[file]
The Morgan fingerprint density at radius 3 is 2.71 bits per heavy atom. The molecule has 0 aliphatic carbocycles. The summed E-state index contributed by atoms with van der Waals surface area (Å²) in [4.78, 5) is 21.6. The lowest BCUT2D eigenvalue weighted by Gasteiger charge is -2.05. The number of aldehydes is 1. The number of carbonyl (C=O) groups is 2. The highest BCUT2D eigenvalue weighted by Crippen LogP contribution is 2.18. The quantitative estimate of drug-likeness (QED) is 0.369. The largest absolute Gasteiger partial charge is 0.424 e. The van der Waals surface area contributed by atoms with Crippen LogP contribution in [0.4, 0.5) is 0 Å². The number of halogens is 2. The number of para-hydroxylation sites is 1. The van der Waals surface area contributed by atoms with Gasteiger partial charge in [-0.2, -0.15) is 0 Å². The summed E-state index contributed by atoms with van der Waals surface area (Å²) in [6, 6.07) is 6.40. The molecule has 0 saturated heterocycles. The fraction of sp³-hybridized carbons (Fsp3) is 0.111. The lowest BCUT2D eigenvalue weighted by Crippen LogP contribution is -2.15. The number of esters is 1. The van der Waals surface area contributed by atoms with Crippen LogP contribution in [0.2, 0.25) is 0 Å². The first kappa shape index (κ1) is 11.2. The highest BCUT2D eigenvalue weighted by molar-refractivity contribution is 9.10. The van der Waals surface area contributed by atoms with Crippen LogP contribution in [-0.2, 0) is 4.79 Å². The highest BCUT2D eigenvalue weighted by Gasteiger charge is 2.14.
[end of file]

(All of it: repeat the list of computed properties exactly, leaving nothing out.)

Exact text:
The Morgan fingerprint density at radius 3 is 2.71 bits per heavy atom. The molecule has 0 aliphatic carbocycles. The summed E-state index contributed by atoms with van der Waals surface area (Å²) in [4.78, 5) is 21.6. The lowest BCUT2D eigenvalue weighted by Gasteiger charge is -2.05. The number of aldehydes is 1. The number of carbonyl (C=O) groups is 2. The highest BCUT2D eigenvalue weighted by Crippen LogP contribution is 2.18. The quantitative estimate of drug-likeness (QED) is 0.369. The largest absolute Gasteiger partial charge is 0.424 e. The van der Waals surface area contributed by atoms with Crippen LogP contribution in [0.4, 0.5) is 0 Å². The number of halogens is 2. The number of para-hydroxylation sites is 1. The van der Waals surface area contributed by atoms with Gasteiger partial charge in [-0.2, -0.15) is 0 Å². The summed E-state index contributed by atoms with van der Waals surface area (Å²) in [6, 6.07) is 6.40. The molecule has 0 saturated heterocycles. The fraction of sp³-hybridized carbons (Fsp3) is 0.111. The lowest BCUT2D eigenvalue weighted by Crippen LogP contribution is -2.15. The number of esters is 1. The van der Waals surface area contributed by atoms with Crippen LogP contribution in [0.2, 0.25) is 0 Å². The first kappa shape index (κ1) is 11.2. The highest BCUT2D eigenvalue weighted by molar-refractivity contribution is 9.10. The van der Waals surface area contributed by atoms with Crippen LogP contribution in [-0.2, 0) is 4.79 Å². The highest BCUT2D eigenvalue weighted by Gasteiger charge is 2.14.